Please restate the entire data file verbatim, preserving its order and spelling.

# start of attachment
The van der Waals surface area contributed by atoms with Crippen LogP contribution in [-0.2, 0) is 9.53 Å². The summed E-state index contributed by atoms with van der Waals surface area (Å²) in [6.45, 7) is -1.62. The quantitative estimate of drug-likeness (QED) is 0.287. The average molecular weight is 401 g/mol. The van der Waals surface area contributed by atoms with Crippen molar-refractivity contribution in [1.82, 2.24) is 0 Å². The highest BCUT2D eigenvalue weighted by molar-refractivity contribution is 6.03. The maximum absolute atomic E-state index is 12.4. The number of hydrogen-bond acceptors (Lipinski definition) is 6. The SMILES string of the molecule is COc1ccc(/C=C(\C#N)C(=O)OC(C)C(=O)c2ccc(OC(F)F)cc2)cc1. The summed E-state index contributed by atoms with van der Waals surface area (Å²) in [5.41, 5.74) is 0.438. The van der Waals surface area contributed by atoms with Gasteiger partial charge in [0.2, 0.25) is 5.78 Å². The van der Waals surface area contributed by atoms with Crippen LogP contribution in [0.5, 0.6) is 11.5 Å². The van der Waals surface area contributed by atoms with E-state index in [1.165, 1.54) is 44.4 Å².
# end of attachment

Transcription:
The van der Waals surface area contributed by atoms with Crippen LogP contribution in [-0.2, 0) is 9.53 Å². The summed E-state index contributed by atoms with van der Waals surface area (Å²) in [6.45, 7) is -1.62. The quantitative estimate of drug-likeness (QED) is 0.287. The average molecular weight is 401 g/mol. The van der Waals surface area contributed by atoms with Crippen molar-refractivity contribution in [1.82, 2.24) is 0 Å². The highest BCUT2D eigenvalue weighted by molar-refractivity contribution is 6.03. The maximum absolute atomic E-state index is 12.4. The number of hydrogen-bond acceptors (Lipinski definition) is 6. The SMILES string of the molecule is COc1ccc(/C=C(\C#N)C(=O)OC(C)C(=O)c2ccc(OC(F)F)cc2)cc1. The summed E-state index contributed by atoms with van der Waals surface area (Å²) in [5.41, 5.74) is 0.438. The van der Waals surface area contributed by atoms with Gasteiger partial charge in [0.2, 0.25) is 5.78 Å². The van der Waals surface area contributed by atoms with Crippen LogP contribution in [0.5, 0.6) is 11.5 Å². The van der Waals surface area contributed by atoms with E-state index in [1.165, 1.54) is 44.4 Å².